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If you have separated from your partner and are sorting out your property rights, does it matter if you are likely to one day receive an inheritance from, say, your mother, but she’s still alive?

As a general rule the type of cases in which the anticipated inheritance would be relevant would be where Mum was old, feeble, likely to die soon, had made a Will and had lost the capacity to change it.

However, the door is not shut on the Court taking into account prospective inheritances in other circumstances.   Even where there is only a possibility of an inheritance by one party, it may be in some circumstances unjust to the other party to ignore such a possibility.

In one such case the husband had made extensive improvements and performed maintenance work on the property of the wife’s mother.   Because of the husband’s efforts, the wife’s mother’s property had increased in value.  The Court found that it was likely that the wife would receive an inheritance from her mother when she died, and that inheritance would be larger because of the husband’s efforts. Accordingly, the Court took the wife’s possible inheritance into account when deciding what the husband and the wife would each get from their matrimonial assets.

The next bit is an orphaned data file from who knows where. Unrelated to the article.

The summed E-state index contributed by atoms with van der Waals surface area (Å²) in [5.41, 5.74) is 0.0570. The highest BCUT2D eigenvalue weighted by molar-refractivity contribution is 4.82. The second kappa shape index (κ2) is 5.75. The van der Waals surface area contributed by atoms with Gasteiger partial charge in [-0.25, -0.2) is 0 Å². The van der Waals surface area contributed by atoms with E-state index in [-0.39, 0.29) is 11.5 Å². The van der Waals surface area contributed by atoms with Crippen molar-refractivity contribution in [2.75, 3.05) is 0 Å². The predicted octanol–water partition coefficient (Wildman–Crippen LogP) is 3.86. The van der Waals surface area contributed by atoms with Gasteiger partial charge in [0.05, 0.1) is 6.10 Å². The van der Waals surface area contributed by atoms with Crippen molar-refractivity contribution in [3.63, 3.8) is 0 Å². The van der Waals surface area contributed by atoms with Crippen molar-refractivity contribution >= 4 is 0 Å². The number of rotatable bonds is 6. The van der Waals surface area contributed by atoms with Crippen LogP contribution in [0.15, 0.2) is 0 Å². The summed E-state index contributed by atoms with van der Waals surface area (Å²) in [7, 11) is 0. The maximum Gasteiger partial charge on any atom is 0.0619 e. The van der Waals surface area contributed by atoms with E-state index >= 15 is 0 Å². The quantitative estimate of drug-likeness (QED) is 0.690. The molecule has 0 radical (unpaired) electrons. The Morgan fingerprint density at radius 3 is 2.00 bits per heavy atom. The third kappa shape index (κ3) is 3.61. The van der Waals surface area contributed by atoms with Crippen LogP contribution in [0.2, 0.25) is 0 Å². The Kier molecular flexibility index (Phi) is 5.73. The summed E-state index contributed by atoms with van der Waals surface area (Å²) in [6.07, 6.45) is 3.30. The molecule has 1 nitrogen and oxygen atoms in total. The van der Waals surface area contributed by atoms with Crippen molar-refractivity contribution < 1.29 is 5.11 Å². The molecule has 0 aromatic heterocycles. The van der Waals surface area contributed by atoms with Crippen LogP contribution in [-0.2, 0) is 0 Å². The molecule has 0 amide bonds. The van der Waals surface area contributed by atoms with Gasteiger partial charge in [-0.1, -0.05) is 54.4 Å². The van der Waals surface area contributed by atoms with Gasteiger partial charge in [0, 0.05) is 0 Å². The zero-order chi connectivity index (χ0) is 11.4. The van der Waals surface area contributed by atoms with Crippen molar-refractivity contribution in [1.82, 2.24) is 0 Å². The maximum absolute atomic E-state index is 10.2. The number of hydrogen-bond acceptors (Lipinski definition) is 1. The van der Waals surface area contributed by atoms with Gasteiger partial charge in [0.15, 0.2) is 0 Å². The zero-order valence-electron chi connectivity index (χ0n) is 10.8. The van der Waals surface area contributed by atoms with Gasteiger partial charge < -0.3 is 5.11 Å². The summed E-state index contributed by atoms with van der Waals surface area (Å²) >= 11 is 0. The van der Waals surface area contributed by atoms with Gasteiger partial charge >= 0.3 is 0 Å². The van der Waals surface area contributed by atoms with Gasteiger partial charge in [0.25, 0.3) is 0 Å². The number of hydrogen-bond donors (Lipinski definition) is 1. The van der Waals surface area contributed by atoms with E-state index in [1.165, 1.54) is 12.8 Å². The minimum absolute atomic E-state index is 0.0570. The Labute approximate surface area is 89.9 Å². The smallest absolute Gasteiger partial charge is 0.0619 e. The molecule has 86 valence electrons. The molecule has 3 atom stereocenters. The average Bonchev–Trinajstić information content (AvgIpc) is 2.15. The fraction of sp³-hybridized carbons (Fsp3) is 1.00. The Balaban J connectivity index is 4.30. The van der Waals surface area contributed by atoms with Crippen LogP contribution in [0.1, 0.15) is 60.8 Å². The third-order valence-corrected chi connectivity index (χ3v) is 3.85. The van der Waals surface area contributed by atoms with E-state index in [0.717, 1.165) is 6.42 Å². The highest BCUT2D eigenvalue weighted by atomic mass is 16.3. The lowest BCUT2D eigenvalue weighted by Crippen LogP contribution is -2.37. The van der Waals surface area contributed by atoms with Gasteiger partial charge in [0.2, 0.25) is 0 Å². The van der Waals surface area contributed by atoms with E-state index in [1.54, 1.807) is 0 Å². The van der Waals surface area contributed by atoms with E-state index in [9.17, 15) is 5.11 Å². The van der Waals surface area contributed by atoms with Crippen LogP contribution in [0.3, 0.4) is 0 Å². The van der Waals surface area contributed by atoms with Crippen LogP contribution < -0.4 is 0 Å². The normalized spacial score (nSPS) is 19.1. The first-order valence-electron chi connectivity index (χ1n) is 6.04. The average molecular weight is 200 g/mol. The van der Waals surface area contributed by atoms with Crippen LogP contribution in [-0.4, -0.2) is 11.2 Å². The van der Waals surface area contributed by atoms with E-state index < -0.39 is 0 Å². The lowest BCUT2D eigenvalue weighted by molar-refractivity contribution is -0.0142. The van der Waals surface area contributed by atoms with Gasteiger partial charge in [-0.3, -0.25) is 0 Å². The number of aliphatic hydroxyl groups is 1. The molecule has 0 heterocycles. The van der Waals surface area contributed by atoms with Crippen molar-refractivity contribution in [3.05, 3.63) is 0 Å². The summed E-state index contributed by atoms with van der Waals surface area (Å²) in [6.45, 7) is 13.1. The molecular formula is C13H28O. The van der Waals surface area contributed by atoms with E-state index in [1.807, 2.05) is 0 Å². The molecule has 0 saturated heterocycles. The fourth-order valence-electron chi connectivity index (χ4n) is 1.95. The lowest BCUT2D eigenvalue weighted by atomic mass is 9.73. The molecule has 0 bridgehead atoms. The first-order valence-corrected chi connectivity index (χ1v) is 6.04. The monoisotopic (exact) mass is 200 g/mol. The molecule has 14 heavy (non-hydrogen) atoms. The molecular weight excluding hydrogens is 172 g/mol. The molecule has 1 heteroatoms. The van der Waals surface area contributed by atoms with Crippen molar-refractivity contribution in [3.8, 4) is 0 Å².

In another case where there were limited assets between the parties except for shares held by the husband in a company set up under his father’s will and which he couldn’t get until his mother died, the Court delayed the case until the husband’s mother died.  The potential exists for such a case to be delayed, even for many years, in circumstances where justice and equity between the parties demands it.

Inheritances can be an emotive subject in family law disputes.  This is particularly so where one party may have contributed their inheritance to the relationship, but the other party is yet to inherit and will be able to keep their inheritance for themselves.  Even in cases where an inheritance is received post separation, it can be taken into account by the Court.  This is a complex area of law that warrants specialist advice.